The Chess Board
Starting Position in Chess

Starting Position in Chess

The chess board is made up of 64 squares in contrasting colors. The chess board is divided by eight horizontal ranks (from numbers 1-8) and eight vertical files (from letters a-h) so that each of the 64 squares on the board can be identified. The board also has diagonals (from h1 to a8 for example). In the first diagram below, the e4 square is a light-colored square intersecting the 4th rank and the e-file. In the second diagram, the a7 square is the dark-colored square intersecting the 7th rank and the a-file. This square has a pawn occupying it.

e4-square a7-square



This method of identifying squares is used when keeping score and is called algebraic notation. In this notation each piece (except for the pawn) is identified by a letter. The King="K" Queen="Q" Rook="R" Bishop="B" Knight='N". For example, the move "Nf3" means the Knight will move to the f3-square. Feel free to view the following game to get an idea of the board and how the notation works (Thompson-Blood, 1874).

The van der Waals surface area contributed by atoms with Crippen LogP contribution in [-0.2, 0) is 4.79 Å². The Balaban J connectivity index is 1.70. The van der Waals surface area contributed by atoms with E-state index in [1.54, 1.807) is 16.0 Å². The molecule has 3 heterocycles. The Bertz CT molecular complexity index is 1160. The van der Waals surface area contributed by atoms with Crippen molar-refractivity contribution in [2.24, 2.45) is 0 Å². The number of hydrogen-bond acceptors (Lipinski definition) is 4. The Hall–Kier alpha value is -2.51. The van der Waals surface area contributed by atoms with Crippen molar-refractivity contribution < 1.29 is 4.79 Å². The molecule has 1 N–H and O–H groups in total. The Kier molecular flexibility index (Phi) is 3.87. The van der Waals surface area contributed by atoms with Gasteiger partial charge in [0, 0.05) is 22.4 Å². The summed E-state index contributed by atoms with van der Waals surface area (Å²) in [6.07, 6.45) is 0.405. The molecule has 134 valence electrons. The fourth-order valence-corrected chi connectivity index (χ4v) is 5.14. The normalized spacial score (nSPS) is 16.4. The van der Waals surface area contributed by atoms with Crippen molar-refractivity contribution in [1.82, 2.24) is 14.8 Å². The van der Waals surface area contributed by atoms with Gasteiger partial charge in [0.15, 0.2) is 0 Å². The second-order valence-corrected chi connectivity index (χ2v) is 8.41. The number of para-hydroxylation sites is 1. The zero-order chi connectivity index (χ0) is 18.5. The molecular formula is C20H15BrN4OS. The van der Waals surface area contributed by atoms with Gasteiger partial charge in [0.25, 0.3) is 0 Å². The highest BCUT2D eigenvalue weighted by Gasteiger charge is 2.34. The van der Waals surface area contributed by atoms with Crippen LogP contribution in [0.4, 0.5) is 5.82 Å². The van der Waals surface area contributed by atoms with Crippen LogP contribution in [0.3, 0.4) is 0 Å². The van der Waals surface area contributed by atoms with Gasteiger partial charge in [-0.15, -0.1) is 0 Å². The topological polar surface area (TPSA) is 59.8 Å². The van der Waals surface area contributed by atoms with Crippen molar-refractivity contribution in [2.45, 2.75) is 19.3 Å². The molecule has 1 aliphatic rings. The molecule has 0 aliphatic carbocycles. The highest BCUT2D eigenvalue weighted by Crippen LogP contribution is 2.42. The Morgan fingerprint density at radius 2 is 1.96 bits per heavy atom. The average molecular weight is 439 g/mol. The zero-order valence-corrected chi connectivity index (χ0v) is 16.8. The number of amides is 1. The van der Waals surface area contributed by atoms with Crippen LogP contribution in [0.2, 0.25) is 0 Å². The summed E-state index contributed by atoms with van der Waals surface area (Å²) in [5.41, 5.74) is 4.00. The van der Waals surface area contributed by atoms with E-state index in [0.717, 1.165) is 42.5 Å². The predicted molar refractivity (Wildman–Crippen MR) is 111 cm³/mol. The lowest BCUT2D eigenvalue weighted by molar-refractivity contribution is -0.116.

Look at the initial positioning of the facing armies. Two important rules should be learned here. The board should be positioned so that the white or lighter-colored square is always on the lower right-hand corner. In addition, always remember to place the queen on her color… light queen on lighter-colored square and dark queen on the darker-colored square.
Remember, "white on right… queen on her color."

Each chess game starts with two identical armies of contrasting colors. The lighter-colored army is considered "white," and the darker-colored army is considered "black." In these armies, each distinct piece has a function. The movements will be described in more detail in following lessons. Below is a chart giving the value of each piece.